The social life of the Fields was considerably enlivened during World War II by the presence of the Headquarters of the Royal Canadian Air Force Overseas at No.20 Lincoln’s Inn Fields from December 1941 to July 1946 (recorded by a small plaque in English and French to the left of the front door of Nos 20-23 Lincoln’s Inn Fields).
At the end of the war the RCAF presented its ensign to Holborn Borough Council (one of the three predecessor councils of the present London Borough of Camden), as a mark of ‘their great pride in their residence in the borough during the war of liberation’. In a reciprocal gesture Holborn Borough Council obtained permission from the London County Council to plant a maple tree in Lincoln’s Inn Fields. The tree, a gift from the Mayor and citizens of Ottawa, was flown from Canada in an RCAF bomber and planted on a site opposite No. 20 Lincoln’s Inn Fields in a grand ceremony on 17 January 1945. The footpath adjacent to the garden on the north side was named Canada Walk.
The current granite memorial commemorating the wartime presence of the RCAF dates from 1998 (the old plaques having become worn and illegible). It was unveiled on 14 May by the Mayor of Camden and the Canadian Prime Minister, Jean-Luc Chrétien, in a ceremony equally grand to that of 1945, complete with a fly-past of Tornado jets.
During the War, local office workers and inhabitants, including the Canadian servicemen, used an underground concrete air raid shelter constructed under the Fields in 1940. The last of its surface features was removed by the London County Council in 1954-55, but the bunker itself remains – a Channel 4 Time Team excavation in March 2009 revealed the steps down to one of the entrances in the north-west quadrant of the Fields.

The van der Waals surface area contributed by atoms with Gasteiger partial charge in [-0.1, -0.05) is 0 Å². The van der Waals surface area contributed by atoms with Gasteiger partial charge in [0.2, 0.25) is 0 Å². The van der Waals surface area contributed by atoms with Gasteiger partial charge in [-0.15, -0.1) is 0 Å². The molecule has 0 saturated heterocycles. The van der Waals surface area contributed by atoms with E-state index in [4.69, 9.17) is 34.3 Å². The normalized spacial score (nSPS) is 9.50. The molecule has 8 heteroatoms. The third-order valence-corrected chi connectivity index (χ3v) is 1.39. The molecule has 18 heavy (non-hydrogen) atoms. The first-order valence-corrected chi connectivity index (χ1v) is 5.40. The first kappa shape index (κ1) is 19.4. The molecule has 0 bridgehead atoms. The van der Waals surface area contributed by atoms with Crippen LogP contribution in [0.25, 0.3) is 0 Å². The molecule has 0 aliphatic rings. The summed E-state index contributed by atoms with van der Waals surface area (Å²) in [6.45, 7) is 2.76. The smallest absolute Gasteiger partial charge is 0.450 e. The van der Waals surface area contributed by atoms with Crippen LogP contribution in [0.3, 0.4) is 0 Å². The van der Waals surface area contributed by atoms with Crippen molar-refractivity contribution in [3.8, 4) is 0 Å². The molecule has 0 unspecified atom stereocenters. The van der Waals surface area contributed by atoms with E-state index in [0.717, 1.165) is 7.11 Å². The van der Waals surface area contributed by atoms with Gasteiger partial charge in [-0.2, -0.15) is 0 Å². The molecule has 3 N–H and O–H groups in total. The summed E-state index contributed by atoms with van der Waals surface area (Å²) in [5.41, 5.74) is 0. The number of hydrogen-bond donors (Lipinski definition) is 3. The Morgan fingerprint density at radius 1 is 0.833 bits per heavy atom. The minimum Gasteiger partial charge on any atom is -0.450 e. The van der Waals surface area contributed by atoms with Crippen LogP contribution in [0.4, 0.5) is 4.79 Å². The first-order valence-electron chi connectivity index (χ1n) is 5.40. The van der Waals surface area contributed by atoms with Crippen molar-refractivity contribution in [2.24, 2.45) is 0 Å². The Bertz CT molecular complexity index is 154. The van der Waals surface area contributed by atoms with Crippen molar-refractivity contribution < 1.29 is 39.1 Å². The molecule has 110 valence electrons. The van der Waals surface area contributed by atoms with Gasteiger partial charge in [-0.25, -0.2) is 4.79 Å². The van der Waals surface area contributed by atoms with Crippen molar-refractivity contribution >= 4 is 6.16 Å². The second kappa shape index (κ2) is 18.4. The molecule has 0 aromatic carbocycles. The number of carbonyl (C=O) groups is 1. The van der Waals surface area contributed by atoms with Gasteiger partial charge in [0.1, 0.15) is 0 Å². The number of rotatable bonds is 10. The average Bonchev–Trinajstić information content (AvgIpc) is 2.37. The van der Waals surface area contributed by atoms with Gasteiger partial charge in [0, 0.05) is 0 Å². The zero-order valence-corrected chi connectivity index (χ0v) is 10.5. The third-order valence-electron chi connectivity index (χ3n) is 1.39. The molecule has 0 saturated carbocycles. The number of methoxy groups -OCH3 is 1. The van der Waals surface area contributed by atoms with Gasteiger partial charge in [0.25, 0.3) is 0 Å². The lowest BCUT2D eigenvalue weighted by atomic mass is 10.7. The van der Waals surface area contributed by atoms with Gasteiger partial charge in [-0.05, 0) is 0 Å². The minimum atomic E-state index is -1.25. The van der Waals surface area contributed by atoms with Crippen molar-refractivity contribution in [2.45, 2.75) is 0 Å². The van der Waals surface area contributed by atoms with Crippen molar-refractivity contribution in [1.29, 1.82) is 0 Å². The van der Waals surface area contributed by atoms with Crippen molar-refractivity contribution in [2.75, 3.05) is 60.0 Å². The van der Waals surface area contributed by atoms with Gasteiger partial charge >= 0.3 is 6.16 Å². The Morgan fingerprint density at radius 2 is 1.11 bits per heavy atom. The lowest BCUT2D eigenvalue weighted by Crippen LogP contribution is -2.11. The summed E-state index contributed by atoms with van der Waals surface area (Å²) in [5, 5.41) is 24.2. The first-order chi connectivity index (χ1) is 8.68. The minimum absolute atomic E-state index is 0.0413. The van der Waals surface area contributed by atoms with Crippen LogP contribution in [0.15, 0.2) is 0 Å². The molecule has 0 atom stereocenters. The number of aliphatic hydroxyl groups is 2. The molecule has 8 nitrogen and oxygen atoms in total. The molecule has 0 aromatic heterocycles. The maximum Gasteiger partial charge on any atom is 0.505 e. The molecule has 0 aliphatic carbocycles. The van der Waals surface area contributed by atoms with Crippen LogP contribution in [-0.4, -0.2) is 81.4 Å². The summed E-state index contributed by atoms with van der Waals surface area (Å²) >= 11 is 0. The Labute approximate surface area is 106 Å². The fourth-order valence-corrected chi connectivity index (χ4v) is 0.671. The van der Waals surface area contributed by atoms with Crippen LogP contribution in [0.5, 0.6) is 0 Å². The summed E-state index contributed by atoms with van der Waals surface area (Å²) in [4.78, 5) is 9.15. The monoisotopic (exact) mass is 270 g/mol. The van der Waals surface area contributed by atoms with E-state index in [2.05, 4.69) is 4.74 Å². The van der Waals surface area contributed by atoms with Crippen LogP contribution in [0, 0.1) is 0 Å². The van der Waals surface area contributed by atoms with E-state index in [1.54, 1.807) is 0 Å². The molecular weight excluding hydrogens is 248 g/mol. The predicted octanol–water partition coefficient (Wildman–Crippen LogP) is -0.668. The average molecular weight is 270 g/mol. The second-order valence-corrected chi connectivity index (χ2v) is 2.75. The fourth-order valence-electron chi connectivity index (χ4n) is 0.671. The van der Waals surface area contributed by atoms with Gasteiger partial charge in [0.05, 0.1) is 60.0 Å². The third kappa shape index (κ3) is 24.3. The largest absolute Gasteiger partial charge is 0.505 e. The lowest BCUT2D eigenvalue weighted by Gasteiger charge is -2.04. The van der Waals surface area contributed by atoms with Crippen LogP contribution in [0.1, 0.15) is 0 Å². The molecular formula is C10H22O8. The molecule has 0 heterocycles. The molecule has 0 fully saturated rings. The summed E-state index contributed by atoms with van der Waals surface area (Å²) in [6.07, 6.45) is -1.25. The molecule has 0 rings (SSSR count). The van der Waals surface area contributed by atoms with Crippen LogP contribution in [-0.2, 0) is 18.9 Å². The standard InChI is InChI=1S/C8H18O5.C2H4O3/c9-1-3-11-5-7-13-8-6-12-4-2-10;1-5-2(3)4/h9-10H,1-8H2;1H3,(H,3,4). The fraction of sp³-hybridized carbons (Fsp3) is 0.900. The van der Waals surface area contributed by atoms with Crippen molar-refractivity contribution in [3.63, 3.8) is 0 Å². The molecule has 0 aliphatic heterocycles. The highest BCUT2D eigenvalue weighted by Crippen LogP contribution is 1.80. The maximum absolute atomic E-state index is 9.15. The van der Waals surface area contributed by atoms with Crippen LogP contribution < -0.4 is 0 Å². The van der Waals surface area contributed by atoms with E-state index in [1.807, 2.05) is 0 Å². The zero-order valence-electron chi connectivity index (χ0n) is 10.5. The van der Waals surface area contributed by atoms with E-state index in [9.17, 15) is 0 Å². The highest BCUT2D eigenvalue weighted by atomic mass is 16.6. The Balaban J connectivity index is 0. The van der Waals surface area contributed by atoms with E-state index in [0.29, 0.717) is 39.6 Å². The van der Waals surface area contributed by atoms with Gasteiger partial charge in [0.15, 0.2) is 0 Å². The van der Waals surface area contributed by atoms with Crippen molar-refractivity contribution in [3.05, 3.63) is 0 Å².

The area experienced its worst bombing on the night of 10 May 1941 when the Royal College of Surgeons on the south side of Lincoln’s Inn Fields was badly damaged and over half the specimens in the Hunterian Museum destroyed.
By comparison with the other Inns of Court (which were very heavily bombed during World War II), Lincoln’s Inn itself survived the duration relatively, although not entirely, unscathed. Within the Inn, the raid of 10 May 1941 almost entirely destroyed Nos 2 and 3 Stone Buildings with much of the upper floors of Nos 1 to 6 Stone Buildings being gutted by fire.
Parts of Lincoln’s Inn had also been damaged in air raids during World War I. A plaque on the wall of Lincoln’s Inn Chapel explains that a nearby round stone in the roadway ‘marks the spot where, on Wednesday the 13th of October 1915, at 9.25 pm a bomb from a German Zeppelin struck the ground and exploded, shattering the chapel windows and doing other material damage’.
Historical information provided by Friends of Lincoln’s Inn Fields